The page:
|A sampling of my books bought for research|
When plotting the original version of Aroon, my main characters were coming to South Carolina as indentured servants. But why? What would provoke two teenagers to leave their homeland, family, and friends–basically all they had ever known–to make the perilous voyage to America?
For that, I needed to know what was going on in Ireland in the 1760s. I did what I normally do in such circumstances. I bought a book.
That’s right. I bought it: The Course of Irish History by Moody and Martin. Hey, it was the paperback version.
I might as well make a confession right here and now. I have an addiction. Um, that’s too harsh a word. Let’s call it a proclivity. Yeah, I like that better. (My husband says the word addiction is not harsh enough.)
I tend to be a practical sort. I wear my shoes until it is a humiliation to be seen with me in public. The same with my clothes. I have one pair of pants that actually got caught up in the axle of an airline’s luggage cart on a rainy tarmac in Providence, Rhode Island. I still wear them today. (Land’s End knows how to put together a pair of pants!) Virtually all my jewelry are gifts.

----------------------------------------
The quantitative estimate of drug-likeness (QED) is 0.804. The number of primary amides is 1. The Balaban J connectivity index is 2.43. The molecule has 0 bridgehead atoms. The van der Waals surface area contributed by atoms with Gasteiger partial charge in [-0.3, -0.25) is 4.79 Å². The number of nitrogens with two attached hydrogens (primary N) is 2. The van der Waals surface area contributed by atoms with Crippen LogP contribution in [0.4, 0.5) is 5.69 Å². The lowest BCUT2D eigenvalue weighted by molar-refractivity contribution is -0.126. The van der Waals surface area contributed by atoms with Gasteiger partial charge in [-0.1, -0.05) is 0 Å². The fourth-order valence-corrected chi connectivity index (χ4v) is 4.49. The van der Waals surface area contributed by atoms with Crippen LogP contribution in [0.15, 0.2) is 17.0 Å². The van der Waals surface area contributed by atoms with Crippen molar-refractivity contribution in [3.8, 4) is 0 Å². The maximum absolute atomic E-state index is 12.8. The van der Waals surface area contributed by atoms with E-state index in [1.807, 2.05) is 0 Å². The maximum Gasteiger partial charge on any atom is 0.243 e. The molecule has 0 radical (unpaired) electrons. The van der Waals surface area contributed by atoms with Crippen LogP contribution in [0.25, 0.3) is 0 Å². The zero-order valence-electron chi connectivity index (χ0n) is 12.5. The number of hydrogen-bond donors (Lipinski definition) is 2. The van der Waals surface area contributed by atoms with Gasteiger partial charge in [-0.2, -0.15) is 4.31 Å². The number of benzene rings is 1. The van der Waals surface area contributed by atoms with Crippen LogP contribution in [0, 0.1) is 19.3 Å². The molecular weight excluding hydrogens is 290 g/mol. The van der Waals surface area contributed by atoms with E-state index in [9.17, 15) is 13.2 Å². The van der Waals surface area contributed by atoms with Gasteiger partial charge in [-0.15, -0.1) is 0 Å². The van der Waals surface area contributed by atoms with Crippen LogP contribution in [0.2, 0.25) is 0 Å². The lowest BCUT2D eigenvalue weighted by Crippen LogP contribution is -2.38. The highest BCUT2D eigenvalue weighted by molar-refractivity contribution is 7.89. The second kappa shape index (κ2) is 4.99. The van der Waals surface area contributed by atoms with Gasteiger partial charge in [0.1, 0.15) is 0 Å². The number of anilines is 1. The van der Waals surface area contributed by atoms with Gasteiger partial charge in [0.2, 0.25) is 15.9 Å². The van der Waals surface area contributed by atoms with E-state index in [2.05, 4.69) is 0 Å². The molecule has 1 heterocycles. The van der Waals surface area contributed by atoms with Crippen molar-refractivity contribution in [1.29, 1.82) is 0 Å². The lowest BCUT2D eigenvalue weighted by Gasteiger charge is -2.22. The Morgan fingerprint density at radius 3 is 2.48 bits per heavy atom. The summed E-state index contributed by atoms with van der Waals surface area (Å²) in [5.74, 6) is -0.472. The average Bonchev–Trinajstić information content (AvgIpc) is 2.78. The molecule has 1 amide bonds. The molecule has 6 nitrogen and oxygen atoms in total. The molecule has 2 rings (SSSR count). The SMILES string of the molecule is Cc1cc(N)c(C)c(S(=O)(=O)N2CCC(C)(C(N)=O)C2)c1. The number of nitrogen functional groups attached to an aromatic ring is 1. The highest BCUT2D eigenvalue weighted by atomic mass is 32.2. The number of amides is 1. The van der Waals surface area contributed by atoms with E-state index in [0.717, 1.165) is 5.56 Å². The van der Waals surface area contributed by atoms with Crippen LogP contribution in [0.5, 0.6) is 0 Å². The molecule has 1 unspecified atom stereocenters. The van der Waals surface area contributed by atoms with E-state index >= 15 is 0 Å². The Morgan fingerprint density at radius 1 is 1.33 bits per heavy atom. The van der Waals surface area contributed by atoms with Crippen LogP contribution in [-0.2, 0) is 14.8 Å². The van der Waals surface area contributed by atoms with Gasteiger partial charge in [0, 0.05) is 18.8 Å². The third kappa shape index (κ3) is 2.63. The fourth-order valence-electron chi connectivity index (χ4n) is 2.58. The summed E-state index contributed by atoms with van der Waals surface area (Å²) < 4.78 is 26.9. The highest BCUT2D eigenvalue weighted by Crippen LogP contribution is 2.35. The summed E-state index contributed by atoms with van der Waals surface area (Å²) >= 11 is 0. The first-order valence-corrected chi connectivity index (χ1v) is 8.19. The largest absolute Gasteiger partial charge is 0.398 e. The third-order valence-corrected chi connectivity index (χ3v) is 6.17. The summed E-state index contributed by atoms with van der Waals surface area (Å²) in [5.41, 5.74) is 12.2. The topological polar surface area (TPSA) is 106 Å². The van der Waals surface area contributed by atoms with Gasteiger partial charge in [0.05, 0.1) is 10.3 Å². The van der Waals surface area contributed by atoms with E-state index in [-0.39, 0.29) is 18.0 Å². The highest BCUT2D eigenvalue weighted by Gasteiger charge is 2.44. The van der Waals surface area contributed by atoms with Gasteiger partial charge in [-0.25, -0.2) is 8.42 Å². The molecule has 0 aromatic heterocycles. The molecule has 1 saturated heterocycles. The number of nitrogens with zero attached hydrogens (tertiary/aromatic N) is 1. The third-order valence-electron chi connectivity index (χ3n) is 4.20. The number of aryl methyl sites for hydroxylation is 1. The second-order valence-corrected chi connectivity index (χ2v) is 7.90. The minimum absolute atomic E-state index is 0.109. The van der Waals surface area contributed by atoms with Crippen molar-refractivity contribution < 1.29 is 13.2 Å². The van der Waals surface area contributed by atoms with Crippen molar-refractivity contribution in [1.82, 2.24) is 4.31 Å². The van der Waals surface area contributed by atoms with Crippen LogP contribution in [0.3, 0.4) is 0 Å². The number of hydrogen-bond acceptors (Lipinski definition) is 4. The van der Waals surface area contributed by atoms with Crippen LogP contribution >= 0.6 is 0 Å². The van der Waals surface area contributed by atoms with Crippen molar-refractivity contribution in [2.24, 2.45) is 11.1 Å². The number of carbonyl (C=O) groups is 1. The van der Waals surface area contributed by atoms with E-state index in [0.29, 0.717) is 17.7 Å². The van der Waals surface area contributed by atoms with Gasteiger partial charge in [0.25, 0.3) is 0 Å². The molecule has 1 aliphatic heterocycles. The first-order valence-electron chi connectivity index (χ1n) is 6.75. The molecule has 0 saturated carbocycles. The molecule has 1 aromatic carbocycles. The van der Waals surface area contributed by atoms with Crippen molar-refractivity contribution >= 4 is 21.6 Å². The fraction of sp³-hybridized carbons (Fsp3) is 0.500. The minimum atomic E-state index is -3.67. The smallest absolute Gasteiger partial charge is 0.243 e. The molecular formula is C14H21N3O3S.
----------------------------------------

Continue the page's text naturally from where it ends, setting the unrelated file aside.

So perhaps I should be forgiven for my need and greed for books. The only stores I like are book stores. I relish the earthy smell of a paperback as much as the slick, almost chemical, scent of a textbook. When I treat myself to a trip to Barnes and Noble or Books-a-Million, I roam the store snatching interesting titles from the shelves. Then I find the comfiest chair available and eagerly pore over my choices. Rarely–maybe never–have I left without buying at least one book.
I love online bookstores, too. Ah, Amazon! One of my daughters asked why we kept getting so many Amazon boxes in the mail. “Shut up,” I told her, and ripped open my latest treasure.
I know there are free libraries; we have a lovely one in my town. But I like to own the book. You never know when you’ll want to re-check the information you find. I gave some away, but then decided I needed those books and bought new copies.
Academic books cost too much, so I have taken advantage of the university libraries in our state. But if the book comes in paperback and is under $25, I order it. Come on! It would cost that much to drive at least one hundred miles round trip to the University of South Carolina in Columbia. That’s how I see it, anyway.
There. I’ve confessed. I guess all I can say is thank God for used books!